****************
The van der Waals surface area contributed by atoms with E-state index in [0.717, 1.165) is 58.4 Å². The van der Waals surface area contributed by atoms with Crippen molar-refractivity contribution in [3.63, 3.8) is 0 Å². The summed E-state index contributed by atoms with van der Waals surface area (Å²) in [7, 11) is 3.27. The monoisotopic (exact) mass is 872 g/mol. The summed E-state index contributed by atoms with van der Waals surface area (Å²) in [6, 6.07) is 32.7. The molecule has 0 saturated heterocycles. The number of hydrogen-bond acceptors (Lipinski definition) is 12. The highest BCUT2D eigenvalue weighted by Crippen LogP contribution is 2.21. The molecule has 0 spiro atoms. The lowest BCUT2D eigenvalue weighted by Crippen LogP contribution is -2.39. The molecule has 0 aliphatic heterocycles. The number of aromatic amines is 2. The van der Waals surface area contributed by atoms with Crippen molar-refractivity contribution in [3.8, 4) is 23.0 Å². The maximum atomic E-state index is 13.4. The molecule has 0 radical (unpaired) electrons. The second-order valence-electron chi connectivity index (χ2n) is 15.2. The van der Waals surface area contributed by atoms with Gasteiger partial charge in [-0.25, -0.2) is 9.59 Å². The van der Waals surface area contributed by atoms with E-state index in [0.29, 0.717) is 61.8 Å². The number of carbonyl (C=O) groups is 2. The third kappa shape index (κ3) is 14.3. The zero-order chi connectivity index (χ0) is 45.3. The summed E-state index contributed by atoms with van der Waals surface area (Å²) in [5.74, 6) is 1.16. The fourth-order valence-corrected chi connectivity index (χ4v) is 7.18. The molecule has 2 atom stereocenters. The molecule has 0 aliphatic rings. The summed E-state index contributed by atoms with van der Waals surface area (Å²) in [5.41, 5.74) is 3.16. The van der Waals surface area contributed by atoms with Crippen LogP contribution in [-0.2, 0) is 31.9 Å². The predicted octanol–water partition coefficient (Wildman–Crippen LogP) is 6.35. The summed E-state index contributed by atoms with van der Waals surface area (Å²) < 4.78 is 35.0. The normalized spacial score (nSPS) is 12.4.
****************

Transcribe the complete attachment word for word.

The van der Waals surface area contributed by atoms with E-state index in [0.717, 1.165) is 58.4 Å². The van der Waals surface area contributed by atoms with Crippen molar-refractivity contribution in [3.63, 3.8) is 0 Å². The summed E-state index contributed by atoms with van der Waals surface area (Å²) in [7, 11) is 3.27. The monoisotopic (exact) mass is 872 g/mol. The summed E-state index contributed by atoms with van der Waals surface area (Å²) in [6, 6.07) is 32.7. The molecule has 0 saturated heterocycles. The number of hydrogen-bond acceptors (Lipinski definition) is 12. The highest BCUT2D eigenvalue weighted by Crippen LogP contribution is 2.21. The molecule has 0 spiro atoms. The lowest BCUT2D eigenvalue weighted by Crippen LogP contribution is -2.39. The molecule has 0 aliphatic heterocycles. The number of aromatic amines is 2. The van der Waals surface area contributed by atoms with Crippen molar-refractivity contribution in [3.8, 4) is 23.0 Å². The maximum atomic E-state index is 13.4. The molecule has 0 radical (unpaired) electrons. The second-order valence-electron chi connectivity index (χ2n) is 15.2. The van der Waals surface area contributed by atoms with Gasteiger partial charge in [-0.25, -0.2) is 9.59 Å². The van der Waals surface area contributed by atoms with E-state index in [0.29, 0.717) is 61.8 Å². The number of carbonyl (C=O) groups is 2. The third kappa shape index (κ3) is 14.3. The zero-order chi connectivity index (χ0) is 45.3. The summed E-state index contributed by atoms with van der Waals surface area (Å²) in [5.74, 6) is 1.16. The fourth-order valence-corrected chi connectivity index (χ4v) is 7.18. The molecule has 2 atom stereocenters. The molecule has 0 aliphatic rings. The summed E-state index contributed by atoms with van der Waals surface area (Å²) in [5.41, 5.74) is 3.16. The van der Waals surface area contributed by atoms with Crippen LogP contribution in [-0.2, 0) is 31.9 Å². The predicted octanol–water partition coefficient (Wildman–Crippen LogP) is 6.35. The summed E-state index contributed by atoms with van der Waals surface area (Å²) < 4.78 is 35.0. The normalized spacial score (nSPS) is 12.4.